3 Ways Amazon Has Raised the Bar on Customer Experience
When Jeff Bezos explains why Amazon has become one of the most successful companies on the planet, it’s not his own genius he touts or any innovative technology. It comes down to one basic principle: outstanding customer service. This is echoed in his brand promise: to become “Earth’s most customer-centric company.”
Its annual letter to shareholders highlights how its dedication to customers has not only played a huge role in Amazon’s meteoric rise, but has also transformed the retail game.
Not long ago, I was visiting my parents, and my mom happened to be shopping online. “This company wants me to pay for shipping,” she said, frustrated.
This is something you would have never heard 10 years ago. Back then, everyone expected to pay the infamous “shipping and handling” charges. Amazon realized customers were frustrated with navigating a complicated checkout process, paying for shipping, and waiting weeks for delivery, so it created Amazon One Click and Prime. Now, Amazon’s processes are considered the benchmark for online shopping. Its deliveries are faster than expected, and other online retailers are scrambling to keep up.
Amazon is also taking its customer-first strategy to other markets. Its $13.7 billion acquisition of Whole Foods has the company poised to conquer the grocery industry, and I predict that in the next five years, Amazon will consider buying the U.S. Postal Service, as it is already showing a desire to revolutionize shipping services (provocative tweets from Washington D.C. notwithstanding).
Customers across industries now expect an enhanced level of service thanks to Amazon. Here are three ways for your business to keep up.
1. Make doing business with you easy. Not long ago, I ordered batteries on Amazon that ended up being the wrong size. I jumped online to return them, and a customer support specialist immediately prompted me to "chat" in real time. I explained that I had purchased AA batteries when I needed AAA and was planning on exchanging them.
The employee told me to keep the ones I ordered and they would send me AAA batteries immediately—at no additional charge. Amazon realized that for the time and money it would take to process the return, restock the batteries, and resell them, it was easier and more cost-efficient to simply give me the batteries and turn me into a customer for life.
You might not be able to create this level of extreme ease in your own company, but you can remove a lot of friction. Make it easy to search your website, add items to your cart, and return them if necessary. Have customer support specialists ready to chat with customers who need help to make the experience as seamless as possible.
2. Anticipate where your customer is going. One of the coolest and most customer-centric functionalities of the Amazon experience is the “Customers Who Bought This Item Also Bought” feature.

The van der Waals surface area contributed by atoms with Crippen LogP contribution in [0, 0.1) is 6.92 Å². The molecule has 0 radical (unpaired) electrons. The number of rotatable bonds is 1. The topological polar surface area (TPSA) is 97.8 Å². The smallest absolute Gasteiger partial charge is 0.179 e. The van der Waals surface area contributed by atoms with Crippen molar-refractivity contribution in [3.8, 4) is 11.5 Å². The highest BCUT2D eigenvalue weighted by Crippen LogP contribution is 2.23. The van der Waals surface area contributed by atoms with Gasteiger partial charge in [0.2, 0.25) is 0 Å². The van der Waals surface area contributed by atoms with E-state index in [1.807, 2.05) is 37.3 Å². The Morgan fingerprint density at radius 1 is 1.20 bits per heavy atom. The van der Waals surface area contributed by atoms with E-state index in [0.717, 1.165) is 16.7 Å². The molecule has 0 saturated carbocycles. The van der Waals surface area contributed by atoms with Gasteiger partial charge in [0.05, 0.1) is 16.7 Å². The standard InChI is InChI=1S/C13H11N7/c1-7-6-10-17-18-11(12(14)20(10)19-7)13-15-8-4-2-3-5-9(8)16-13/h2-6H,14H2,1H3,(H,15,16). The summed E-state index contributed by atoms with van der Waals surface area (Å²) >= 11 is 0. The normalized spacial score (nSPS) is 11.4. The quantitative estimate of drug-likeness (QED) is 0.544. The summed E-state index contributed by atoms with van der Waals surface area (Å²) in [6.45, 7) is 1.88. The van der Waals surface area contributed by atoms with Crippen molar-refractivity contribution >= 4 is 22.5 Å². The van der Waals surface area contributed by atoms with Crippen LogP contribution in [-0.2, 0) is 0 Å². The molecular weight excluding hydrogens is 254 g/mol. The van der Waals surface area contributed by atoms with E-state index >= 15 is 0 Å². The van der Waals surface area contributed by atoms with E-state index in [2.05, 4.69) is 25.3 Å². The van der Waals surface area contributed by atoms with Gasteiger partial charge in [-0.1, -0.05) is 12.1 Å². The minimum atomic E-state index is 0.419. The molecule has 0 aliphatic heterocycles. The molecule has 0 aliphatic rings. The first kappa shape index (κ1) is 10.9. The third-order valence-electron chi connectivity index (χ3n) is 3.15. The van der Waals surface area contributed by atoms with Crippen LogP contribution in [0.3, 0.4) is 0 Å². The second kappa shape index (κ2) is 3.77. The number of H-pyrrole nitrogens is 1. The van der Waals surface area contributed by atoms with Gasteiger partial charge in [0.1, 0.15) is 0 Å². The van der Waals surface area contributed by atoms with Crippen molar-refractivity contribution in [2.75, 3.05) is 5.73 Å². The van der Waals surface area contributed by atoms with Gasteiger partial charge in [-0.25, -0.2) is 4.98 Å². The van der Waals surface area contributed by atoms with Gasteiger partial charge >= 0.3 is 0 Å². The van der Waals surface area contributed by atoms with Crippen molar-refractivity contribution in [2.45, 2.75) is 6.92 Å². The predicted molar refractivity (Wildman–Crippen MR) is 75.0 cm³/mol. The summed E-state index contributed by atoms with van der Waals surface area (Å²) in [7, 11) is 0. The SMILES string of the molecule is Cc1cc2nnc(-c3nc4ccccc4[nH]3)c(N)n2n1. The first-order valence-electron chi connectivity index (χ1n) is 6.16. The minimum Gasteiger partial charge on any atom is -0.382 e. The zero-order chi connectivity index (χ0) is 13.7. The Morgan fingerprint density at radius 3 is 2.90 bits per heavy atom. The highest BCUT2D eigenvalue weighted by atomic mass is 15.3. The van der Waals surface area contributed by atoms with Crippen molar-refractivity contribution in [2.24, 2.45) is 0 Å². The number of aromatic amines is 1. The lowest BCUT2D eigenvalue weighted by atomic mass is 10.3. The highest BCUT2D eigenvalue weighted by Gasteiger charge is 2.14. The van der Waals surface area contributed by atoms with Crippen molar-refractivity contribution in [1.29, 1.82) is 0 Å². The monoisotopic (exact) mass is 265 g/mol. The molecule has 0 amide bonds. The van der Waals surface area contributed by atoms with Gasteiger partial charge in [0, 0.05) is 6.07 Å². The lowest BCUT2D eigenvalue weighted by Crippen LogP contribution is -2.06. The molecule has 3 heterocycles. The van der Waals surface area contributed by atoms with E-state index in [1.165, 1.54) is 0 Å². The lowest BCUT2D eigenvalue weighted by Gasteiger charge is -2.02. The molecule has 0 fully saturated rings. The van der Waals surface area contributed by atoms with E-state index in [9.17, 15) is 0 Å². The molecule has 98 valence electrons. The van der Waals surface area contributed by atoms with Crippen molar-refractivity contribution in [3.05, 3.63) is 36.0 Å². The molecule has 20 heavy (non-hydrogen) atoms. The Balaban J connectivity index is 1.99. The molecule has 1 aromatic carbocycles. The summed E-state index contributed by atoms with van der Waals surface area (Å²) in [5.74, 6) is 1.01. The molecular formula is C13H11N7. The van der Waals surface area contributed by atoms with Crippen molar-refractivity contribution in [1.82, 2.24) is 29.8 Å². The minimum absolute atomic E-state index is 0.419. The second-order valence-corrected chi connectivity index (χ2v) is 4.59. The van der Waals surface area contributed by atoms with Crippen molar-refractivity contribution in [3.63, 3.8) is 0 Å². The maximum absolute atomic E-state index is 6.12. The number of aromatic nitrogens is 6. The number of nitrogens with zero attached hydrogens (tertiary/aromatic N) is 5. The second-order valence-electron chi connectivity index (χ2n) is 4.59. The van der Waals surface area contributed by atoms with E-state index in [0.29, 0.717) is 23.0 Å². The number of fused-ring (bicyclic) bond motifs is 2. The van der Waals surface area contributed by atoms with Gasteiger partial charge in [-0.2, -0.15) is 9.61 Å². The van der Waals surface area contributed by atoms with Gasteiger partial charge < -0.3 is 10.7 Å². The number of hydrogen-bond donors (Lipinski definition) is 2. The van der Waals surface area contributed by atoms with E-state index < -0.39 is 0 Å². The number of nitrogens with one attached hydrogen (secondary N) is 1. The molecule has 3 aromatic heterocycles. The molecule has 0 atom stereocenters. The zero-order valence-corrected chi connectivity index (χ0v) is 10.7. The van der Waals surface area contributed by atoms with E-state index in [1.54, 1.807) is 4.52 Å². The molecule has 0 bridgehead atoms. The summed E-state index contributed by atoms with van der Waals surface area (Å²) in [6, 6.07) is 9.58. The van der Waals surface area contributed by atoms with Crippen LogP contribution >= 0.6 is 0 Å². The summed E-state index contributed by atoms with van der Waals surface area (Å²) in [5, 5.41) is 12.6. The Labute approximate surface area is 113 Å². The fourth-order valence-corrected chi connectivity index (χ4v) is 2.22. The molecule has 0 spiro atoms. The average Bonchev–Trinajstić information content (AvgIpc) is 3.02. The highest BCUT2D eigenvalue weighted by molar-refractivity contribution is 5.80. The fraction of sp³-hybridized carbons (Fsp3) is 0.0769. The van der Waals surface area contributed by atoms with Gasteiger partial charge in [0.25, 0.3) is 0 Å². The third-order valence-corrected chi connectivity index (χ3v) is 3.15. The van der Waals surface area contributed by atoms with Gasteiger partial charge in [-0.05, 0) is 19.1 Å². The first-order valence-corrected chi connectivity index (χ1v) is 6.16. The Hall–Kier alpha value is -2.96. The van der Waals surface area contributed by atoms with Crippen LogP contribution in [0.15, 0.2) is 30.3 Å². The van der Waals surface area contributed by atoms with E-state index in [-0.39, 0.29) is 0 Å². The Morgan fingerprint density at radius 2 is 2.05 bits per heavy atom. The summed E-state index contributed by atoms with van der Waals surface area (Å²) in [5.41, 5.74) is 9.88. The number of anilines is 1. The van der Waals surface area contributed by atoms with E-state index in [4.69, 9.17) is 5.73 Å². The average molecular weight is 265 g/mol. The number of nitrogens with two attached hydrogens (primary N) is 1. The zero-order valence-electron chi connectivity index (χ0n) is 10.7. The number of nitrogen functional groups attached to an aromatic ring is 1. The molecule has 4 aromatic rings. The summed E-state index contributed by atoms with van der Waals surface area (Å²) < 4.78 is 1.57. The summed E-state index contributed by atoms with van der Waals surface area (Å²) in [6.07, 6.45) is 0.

I recently bought Ray Dalio's book Principles, and Amazon suggested I might also like a book by Tony Robbins. This made sense to me because I know Dalio and Robbins are friends, and the front cover of Principles has a testimonial blurb from Robbins. What didn’t make so much sense was that Amazon also recommended the OXO avocado slicer. But you know what, I actually bought the avocado slicer because, well, I needed an avocado slicer!
While this is arguably a little creepy that Amazon knew I needed this seemingly unrelated product, consumers are becoming increasingly comfortable with creepy as long as brands are anticipating their needs and offering products they really want. And—surprise, surprise—I loved the avocado slicer almost as much as Dalio's book!
3. Let your customers explain their behavior. I regularly purchase items on Amazon that are meant to be given as gifts. In the past, after making these purchases, Amazon would add these product categories to my profile and begin recommending similar items. Needless to say, this filled my emails with promotions that weren't at all targeted to me.
Not too long ago, Amazon added the ability to tag any purchase as "being given as a gift"—even if I didn't use their gift wrapping/blind receipt service. This functionality allows me to provide detailed feedback to Amazon about my purchases, which makes sure future recommendations are on point.
To improve your service, think about your customers as much as Amazon thinks about its own customers. What causes them pain? What obstructs them at checkout? What might they need that they don't even realize they need? How can you make it easy for them to "explain" their behaviors and improve your understanding in the process? Find unique ways to answer these questions, and you’ll start to be like Amazon and create customer relationships that last a lifetime.
For over a decade, Joey Coleman has helped organizations retain their best customers and turn them into raving fans. He’s an award-winning speaker who has worked with companies ranging from small startups to major brands such as Whirlpool, NASA, and Zappos, and his First 100 Days® methodology helps fuel successful customer experience endeavors at companies and organizations around the world. His upcoming book, Never Lose a Customer Again (available this month), helps businesses learn how to turn any sale into a lifelong customer.